• In case, multiply each cash flow with a CE (certainty equivalents), and discount at the risk-free rate, the value of the asset becomes

Problems with Beta

  • It is Backward looking: It does not consider the current business mix or financial leverage
  • It is estimated with error: There is a standard error of beta, so the actual may be higher or lower than the reported
  • Dependent on how the regression is structured and whether the stock is publically traded in the first place

Risk Adjusted Weights for a Project

  • The weights for computing the risk-adjusted cost of capital should be market value weights, since the business has to raise debt and equity in the market to fund its projects at market rates. It also is worth noting that the risk-adjusted discount rate for an individual project may be based on target weights for the entire business, instead of a reflection of the actual funding mix for the project

4 Steps in AIRMIC Risk Management Process

The process certified by AIRMIC requires the analysis to be carried out in four stages:

  • Identification of risk management and enterprise objectives
  • Risk Assessment
  • Risk Treatment
  • Risk Monitoring


AIRMIC Enterprise Risk Management Process



Risk Treatment Strategies




Probabilistic Approaches to Estimate Value

  • Sensitivity Analysis
  • Scenario Analysis
  • Decision Trees
  • Simulations
  • VaR

When is it Appropriate to Hedge?


Financial Products used in Hedging

  • Over The Counter (OTC) Derivatives
    • Non-deliverable forwards
    • Currency Swaps
    • Interest Rate Swaps
  • Exchange Traded Derivatives
    • Currency Options
    • Interest Rate Futures
    • Commodity Futures
  • Securitizations
    • CDO
    • MBS
  • Exotic Options, Structured Products and Non-Traditional Derivatives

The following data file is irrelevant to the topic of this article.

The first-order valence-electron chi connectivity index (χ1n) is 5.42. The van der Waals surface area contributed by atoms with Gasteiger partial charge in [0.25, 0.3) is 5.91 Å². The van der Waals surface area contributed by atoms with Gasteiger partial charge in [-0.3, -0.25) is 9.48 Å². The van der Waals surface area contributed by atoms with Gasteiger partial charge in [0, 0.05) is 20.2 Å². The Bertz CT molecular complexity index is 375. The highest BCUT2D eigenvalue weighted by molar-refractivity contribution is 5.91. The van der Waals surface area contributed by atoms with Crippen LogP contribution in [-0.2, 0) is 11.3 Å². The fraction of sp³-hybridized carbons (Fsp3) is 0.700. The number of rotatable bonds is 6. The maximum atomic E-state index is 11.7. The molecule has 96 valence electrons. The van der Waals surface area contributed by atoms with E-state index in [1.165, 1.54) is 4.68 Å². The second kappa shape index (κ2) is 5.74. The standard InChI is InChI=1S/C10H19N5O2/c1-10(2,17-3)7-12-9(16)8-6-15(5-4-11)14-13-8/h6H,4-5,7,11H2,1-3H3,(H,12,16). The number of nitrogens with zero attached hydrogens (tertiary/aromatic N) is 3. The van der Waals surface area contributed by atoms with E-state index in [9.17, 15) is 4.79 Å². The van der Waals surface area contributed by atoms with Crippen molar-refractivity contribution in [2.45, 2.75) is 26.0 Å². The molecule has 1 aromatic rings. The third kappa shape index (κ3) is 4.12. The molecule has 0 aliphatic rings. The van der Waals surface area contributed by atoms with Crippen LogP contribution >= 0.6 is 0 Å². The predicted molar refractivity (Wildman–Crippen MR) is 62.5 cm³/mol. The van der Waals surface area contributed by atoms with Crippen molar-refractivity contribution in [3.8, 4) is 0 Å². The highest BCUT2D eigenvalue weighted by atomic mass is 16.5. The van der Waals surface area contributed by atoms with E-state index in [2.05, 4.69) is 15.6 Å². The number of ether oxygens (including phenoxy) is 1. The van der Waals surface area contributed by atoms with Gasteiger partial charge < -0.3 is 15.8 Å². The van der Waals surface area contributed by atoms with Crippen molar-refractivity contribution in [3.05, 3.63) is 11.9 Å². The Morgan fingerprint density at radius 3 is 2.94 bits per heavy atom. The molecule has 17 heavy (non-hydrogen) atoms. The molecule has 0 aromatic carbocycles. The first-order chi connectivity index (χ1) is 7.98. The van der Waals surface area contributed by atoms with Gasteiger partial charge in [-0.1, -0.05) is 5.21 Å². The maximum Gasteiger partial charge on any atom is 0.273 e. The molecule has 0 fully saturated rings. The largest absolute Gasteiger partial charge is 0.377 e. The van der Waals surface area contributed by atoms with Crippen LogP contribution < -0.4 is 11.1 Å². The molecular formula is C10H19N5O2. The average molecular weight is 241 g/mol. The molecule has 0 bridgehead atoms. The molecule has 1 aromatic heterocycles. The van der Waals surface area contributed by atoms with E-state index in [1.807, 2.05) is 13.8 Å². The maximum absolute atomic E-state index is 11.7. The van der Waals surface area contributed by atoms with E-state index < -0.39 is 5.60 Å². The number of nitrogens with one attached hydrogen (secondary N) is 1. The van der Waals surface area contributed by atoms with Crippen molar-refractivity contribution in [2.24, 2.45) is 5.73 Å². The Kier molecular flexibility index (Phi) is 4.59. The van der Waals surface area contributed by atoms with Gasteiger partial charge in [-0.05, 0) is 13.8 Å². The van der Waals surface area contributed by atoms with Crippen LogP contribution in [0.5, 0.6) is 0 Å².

• Weather Options
    • Electricity Options
    • Asian Options


Using Risk to your Advantage

  • Cash Flow from existing Assets
  • Higher Expected Growth Rate
  • Length of Competitive Advantage Growth Period
  • Discount Rate

Rewarding Risk Takers



Basic Steps in Building a Good Risk Management System

  • Make an inventory of possible risks. The process has to begin with an inventory of all the potential risks to which a firm could be exposed. This will include firm-specific risks, risks that affect the entire sector, and macroeconomic risks that have an influence on the value.
  • Measure and decide which risks to hedge, avoid, or retain based on impact on enterprise value. Risk hedging is not always optimal and can reduce value in many cases. Having made an inventory of risks, the firm has to decide which risks it will attempt to hedge and which ones it will allow to flow through to its investors. The size of the firm, the type of stockholders that it has and its financial leverage (exposure to distress) will all play a role in making this decision. In addition, the firm has to consider whether investors can buy protection against the risks in the market on their own
  • For the risk to be hedged, select appropriate risk-hedging products and decide how to manage and monitor retained risks. If a firm decides to hedge risk, it has a number of choices. Some of these choices are market traded, such as currency and interest rate derivatives; some are customized solutions, such as those prepared by investment banks to hedge against risk that may be unique to the firm; and some are insurance products. The firm has to consider the effectiveness of each of the choices as well as the costs
  • Determine the risk dimensions that provide an advantage over the competitors and select an organizational structure suitable for risk taking. Here, the firm moves from risk hedging to risk management and from viewing risk as a threat to risk as a potential opportunity. Why would one firm be better at dealing with certain kinds of risk than its competitors? It might have to do with past experience. A firm that has operated in emerging markets for decades clearly has a better sense of what to expect in a market meltdown and how to deal with it. It also might come from the control of a resource—physical or human—that gives the company an advantage when exposed to the risk. Having access to low cost oil reserves might give an oil company an advantage if oil prices drop. A superior legal team might give a tobacco company a competitive advantage when it comes to litigation risk. Firms also must recognize that risk taking happens within an organizational context, and the appropriate risk systems, processes, and culture must be built

Examples of Corporate Risk Governance